Village life in Kent fifty years ago. In this review Charlotte Lebon compares John Bennett’s recollection of Kent village life with her own.
In Whitstable, we found many churches and chapels open and pleased to see us. Fine Kentish ale, swimming in the sea, visits to a few of Whitstable’s quaint old shops and a search for oysters rounded off a thoroughly enjoyable day … and hopefully a few well earned £££s for the Ride & Stride cause.
My memory of sitting in a trench overlooking the misty plains below is tinged with satisfaction of a job well done but, in reality, the cost to the taxpayer was huge as large armies are expensive. Yes, we held the line during the Cold War, but at what cost?
There are many great houses and gardens in this country. Some are owned by the National Trust, others have been converted into schools.
Willesborough Windmill is a landmark South East of Ashford, run by a small but enthusiastic group of volunteers
All over the plot, various plants are flourishing side by side, rather than in segregated beds. This is known as companion planting.
Some of this is unintended. Waving his arm over a patch of rudbeckia and marigolds, Ed explained that he had intended to rotate that patch from flowers to vegetables this year, but the flowers were determined to flourish again in the same place!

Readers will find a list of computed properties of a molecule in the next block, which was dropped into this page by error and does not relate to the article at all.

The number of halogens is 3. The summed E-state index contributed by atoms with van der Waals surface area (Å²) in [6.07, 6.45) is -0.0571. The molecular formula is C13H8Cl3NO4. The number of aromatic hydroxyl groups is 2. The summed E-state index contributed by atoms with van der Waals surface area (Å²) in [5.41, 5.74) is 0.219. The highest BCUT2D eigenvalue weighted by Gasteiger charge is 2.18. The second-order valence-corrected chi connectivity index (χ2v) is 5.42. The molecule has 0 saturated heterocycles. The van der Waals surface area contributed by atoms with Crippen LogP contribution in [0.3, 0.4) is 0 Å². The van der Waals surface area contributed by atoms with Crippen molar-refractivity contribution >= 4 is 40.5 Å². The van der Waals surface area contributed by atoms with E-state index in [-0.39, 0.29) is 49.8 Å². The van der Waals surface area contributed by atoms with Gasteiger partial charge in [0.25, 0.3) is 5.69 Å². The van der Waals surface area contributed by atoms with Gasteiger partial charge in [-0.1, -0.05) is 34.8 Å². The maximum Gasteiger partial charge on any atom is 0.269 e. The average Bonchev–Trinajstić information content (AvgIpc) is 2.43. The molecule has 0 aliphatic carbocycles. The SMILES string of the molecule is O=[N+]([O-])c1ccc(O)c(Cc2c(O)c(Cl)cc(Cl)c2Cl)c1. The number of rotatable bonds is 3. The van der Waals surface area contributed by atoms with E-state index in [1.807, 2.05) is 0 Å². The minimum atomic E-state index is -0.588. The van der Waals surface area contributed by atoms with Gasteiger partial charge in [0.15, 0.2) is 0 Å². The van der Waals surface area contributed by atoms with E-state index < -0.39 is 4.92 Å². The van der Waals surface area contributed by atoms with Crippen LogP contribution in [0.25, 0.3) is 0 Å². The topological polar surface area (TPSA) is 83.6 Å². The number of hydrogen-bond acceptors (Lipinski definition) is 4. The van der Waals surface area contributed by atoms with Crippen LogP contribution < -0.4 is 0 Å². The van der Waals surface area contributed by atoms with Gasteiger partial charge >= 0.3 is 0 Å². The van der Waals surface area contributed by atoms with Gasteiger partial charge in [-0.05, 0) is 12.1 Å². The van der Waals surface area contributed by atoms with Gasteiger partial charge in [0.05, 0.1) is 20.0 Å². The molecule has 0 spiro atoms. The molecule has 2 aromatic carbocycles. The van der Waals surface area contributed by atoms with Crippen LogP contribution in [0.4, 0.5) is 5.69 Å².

Now schoolchildren in the summer holidays can lose themselves in a maze cut into a corn field. Then it’s pumpkins galore at local Kent farmer
Dinosaur footprints found in rocks from the cliffs near Folkestone are those of medium-sized dinosaurs from 120 million years ago
The 2021 UK Census had a tick-box for Roma for the first time. Gypsies and Irish travellers were only put in the census for the first time in 2011. “Gypsy” by Cernavoda is licensed under CC BY-SA 2.0 Gypsies and Travellers are 0.5% of population in Kent The results revealed 58,000 Gypsies and Irish travellers, the majority in the […]
Diana Darke writes about stained glass at Brabourne having possible Syrian roots; skilled craftsmen who created stained glass, were often taken prisoner by Norman Crusader knights and brought to Europe.